Philosophy & Technology

, Volume 27, Issue 3, pp 327–343 | Cite as

The Minimal Levels of Abstraction in the History of Modern Computing

  • Federico GobboEmail author
  • Marco Benini
Special Issue


From the advent of general purpose, Turing-complete machines, the relation between operators, programmers and users with computers can be observed as interconnected informational organisms (inforgs), henceforth analysed with the method of levels of abstraction (LoAs), risen within the philosophy of information (PI). In this paper, the epistemological levellism proposed by L. Floridi in the PI to deal with LoAs will be formalised in constructive terms using category theory, so that information itself is treated as structure-preserving functions instead of Cartesian products. The milestones in the history of modern computing are then analysed through constructive levellism to show how the growth of system complexity lead to more and more information hiding.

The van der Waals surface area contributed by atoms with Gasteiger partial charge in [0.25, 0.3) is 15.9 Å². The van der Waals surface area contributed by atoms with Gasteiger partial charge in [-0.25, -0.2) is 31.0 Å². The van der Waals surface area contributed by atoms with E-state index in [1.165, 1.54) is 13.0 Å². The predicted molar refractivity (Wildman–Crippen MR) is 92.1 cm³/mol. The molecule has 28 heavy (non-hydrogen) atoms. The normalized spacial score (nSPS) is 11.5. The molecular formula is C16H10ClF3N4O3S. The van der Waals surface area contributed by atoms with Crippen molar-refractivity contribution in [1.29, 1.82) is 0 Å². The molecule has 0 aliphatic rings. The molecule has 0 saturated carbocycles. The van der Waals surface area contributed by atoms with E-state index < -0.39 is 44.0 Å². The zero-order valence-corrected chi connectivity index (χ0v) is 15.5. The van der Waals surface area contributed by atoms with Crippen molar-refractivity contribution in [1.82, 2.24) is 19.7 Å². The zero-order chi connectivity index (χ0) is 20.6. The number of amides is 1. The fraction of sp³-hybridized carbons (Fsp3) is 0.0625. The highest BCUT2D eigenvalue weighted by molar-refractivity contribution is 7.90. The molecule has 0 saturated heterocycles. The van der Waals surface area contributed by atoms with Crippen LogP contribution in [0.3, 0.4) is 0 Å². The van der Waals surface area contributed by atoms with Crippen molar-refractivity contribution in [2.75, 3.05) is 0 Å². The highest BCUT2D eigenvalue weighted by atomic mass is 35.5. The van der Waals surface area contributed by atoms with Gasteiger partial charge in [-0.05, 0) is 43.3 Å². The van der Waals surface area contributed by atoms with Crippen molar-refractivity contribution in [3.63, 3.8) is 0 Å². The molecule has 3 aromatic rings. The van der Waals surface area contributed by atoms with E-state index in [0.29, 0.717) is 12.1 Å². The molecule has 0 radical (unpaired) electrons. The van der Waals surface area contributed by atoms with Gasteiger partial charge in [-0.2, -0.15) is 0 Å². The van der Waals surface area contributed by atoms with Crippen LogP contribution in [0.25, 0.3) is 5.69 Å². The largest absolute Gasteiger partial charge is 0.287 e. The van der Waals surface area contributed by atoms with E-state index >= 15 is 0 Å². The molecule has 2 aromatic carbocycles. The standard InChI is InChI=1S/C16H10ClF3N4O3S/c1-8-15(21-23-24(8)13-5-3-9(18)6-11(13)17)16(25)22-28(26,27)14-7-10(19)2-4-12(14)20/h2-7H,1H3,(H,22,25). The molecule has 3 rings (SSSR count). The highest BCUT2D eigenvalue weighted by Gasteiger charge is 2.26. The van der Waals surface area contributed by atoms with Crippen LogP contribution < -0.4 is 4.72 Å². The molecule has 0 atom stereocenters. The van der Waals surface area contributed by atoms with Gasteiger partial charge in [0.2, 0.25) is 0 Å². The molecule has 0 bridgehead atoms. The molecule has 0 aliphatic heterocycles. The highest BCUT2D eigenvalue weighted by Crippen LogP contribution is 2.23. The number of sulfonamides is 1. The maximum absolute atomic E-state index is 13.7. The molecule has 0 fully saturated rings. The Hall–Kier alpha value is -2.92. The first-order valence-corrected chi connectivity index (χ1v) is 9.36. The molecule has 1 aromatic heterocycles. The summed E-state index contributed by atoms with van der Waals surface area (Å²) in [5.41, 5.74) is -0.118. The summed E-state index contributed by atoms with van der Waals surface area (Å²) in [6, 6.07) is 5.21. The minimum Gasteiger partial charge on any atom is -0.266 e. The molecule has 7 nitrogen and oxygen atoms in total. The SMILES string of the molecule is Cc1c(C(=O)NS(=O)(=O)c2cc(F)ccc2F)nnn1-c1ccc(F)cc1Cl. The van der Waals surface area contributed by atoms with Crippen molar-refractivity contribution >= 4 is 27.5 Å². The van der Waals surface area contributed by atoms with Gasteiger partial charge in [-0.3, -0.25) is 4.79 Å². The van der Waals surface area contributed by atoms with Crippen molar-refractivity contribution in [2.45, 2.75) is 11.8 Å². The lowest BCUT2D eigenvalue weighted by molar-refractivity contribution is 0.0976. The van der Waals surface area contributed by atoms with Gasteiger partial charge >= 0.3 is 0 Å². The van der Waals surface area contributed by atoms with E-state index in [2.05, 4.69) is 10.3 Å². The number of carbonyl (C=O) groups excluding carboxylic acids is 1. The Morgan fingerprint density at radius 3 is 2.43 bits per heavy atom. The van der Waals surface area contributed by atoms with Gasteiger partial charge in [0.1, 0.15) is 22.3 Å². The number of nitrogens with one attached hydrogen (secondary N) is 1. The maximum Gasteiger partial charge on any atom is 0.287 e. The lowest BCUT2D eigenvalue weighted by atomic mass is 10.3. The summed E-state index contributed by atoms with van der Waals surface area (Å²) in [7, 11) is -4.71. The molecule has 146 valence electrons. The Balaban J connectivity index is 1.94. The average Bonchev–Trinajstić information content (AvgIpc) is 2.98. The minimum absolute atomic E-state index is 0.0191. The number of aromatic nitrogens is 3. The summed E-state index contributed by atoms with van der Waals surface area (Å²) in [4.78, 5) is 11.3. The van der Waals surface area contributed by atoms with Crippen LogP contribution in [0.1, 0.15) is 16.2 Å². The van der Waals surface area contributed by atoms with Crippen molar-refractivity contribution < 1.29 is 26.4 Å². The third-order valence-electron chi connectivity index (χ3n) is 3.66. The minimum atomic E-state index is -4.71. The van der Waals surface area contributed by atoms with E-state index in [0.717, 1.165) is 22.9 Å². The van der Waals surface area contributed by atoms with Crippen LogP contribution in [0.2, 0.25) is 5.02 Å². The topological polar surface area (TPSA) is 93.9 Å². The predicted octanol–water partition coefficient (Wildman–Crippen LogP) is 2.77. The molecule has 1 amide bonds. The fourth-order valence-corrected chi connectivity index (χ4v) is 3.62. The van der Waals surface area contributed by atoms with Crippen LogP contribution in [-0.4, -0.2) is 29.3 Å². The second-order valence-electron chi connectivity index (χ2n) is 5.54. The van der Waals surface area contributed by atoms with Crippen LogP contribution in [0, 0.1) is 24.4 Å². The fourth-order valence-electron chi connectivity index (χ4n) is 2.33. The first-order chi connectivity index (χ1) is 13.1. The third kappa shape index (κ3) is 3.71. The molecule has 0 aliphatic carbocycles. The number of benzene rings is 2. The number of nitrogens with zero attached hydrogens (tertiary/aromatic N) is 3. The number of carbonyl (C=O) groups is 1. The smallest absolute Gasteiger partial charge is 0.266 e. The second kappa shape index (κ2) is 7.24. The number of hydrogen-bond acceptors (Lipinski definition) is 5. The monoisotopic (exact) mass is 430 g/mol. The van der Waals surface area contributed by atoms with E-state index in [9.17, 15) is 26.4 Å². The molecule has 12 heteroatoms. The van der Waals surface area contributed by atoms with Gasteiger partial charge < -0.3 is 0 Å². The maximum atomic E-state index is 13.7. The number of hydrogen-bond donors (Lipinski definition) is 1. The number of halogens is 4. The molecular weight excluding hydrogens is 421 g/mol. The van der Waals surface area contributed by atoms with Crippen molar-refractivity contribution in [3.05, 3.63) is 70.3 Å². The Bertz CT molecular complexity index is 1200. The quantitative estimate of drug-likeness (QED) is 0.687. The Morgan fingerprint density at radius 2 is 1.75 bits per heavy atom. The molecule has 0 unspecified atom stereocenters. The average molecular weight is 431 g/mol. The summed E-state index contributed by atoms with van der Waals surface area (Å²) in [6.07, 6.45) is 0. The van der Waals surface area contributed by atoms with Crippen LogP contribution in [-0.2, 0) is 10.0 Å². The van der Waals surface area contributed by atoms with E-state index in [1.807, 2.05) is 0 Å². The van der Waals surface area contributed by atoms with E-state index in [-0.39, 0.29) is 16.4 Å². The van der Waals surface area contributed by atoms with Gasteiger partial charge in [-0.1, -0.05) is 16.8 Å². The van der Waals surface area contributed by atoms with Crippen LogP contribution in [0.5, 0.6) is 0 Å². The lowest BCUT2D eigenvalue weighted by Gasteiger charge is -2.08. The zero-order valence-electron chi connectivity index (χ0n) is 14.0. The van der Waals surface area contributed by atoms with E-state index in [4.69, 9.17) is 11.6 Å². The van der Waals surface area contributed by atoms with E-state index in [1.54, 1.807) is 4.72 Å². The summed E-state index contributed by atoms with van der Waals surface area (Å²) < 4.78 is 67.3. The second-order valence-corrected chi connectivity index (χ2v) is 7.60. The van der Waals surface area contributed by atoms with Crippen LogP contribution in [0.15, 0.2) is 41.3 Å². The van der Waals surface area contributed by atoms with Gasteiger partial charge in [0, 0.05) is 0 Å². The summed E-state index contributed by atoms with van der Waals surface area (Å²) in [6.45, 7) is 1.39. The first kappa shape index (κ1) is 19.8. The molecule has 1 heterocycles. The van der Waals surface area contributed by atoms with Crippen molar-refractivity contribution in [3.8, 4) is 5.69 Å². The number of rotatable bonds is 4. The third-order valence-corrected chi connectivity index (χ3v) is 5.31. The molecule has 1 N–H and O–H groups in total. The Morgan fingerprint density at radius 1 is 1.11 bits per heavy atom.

Epistemological levellism Constructive levellism Philosophy of information Computational interconnected informational organisms 

CR Subject Classification

K.2: History of Computing 



Dr Benini was supported by a Marie Curie Intra European Fellowship, grant no. PIEF-GA-2010-271926, Predicative Theories and Grothendieck Toposes, within the 7th European Community Framework Programme.


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Copyright information

© Springer Science+Business Media Dordrecht 2013

Authors and Affiliations

  1. 1.DISIM—Department of Engineering, Computer Science and MathematicsUniversity of L’AquilaL’Aquila (AQ)Italy
  2. 2.Department of Pure MathematicsUniversity of LeedsLeedsUK

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